SJU Student Receives Award from National Hispanic Honor Society

Produced by the Office of Marketing and Communications.  

Lehidyt Montecinos ’14G left her native country of Peru at the age of 11 to come to the United States for a life-changing experience that ultimately led her to St. John’s University. “Leaving the developing world gave me a chance to live in ways that never would have been possible otherwise,” she said. “Attending St. John’s has been the biggest opportunity afforded to me so far.”   

Montecinos, a member of St. John’s Epsilon Kappa chapter of Sigma Delta Pi, the National Collegiate Hispanic Honor Society, recently received the prestigious Gabriela Mistral Award for her academic achievements, leadership, and initiative in her chapter. The award is presented to outstanding graduate or undergraduate students of Spanish who are active members of Sigma Delta Pi.

"Lehidyt is the type of student that the University can be proud of,” said Marie-Lise Gazarian, Ph.D., director, graduate program in Spanish. “Dedicated to her studies and to helping others, she symbolizes St. John's mission as well as Sigma Delta Pi's passion for Hispanic literature and culture.”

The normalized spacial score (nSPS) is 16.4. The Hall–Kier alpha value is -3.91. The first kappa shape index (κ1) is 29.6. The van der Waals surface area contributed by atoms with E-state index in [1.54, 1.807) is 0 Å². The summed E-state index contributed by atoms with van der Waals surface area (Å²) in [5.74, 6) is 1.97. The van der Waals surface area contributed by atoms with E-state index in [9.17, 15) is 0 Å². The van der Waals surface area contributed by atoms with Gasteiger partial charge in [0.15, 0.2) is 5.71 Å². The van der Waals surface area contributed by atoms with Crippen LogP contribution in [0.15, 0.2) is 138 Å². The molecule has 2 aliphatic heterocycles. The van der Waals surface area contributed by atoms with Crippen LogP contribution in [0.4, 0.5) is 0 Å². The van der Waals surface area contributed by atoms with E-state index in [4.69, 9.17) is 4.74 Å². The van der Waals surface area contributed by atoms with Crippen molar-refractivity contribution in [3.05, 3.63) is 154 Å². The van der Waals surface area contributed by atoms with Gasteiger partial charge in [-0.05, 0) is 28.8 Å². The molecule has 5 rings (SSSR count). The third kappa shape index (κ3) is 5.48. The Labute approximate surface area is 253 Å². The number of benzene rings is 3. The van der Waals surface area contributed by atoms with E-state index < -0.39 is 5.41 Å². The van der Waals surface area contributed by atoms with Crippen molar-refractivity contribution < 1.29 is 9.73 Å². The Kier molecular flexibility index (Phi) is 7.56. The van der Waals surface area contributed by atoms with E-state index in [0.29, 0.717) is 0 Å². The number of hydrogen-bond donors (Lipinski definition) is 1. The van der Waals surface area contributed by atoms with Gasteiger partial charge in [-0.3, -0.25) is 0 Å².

Montecinos wrote her thesis on two Peruvian personalities of international stature: Javier Pérez de Cuéllar, former Secretary General of the United Nations, and Luis Alberto Sánchez, writer and former vice president of Peru. “I owe so much to my professors in the Spanish department for guiding me through my studies and creating a family-like environment where I could thrive,” said Montecinos.  

After graduation she plans to teach at the high school level or work at the United Nations in a literacy program for women and children. “I’m passionate about empowering others through literacy,” she said.

“As her professor and mentor,” said Gazarian, “I am so pleased that Lehidyt Montecinos’ name is now linked with that of this award’s namesake, Gabriela Mistral, the great Chilean poet, educator, and feminist who was the first and, so far, the only Latin American woman, to win the Nobel Prize in literature." 

During her time as a graduate student at SJU, Montecinos was greatly affected by its commitment to service. “Everything comes back to the Vincentian mission,” she explained. “When I think of St. John’s, I automatically think about giving back.”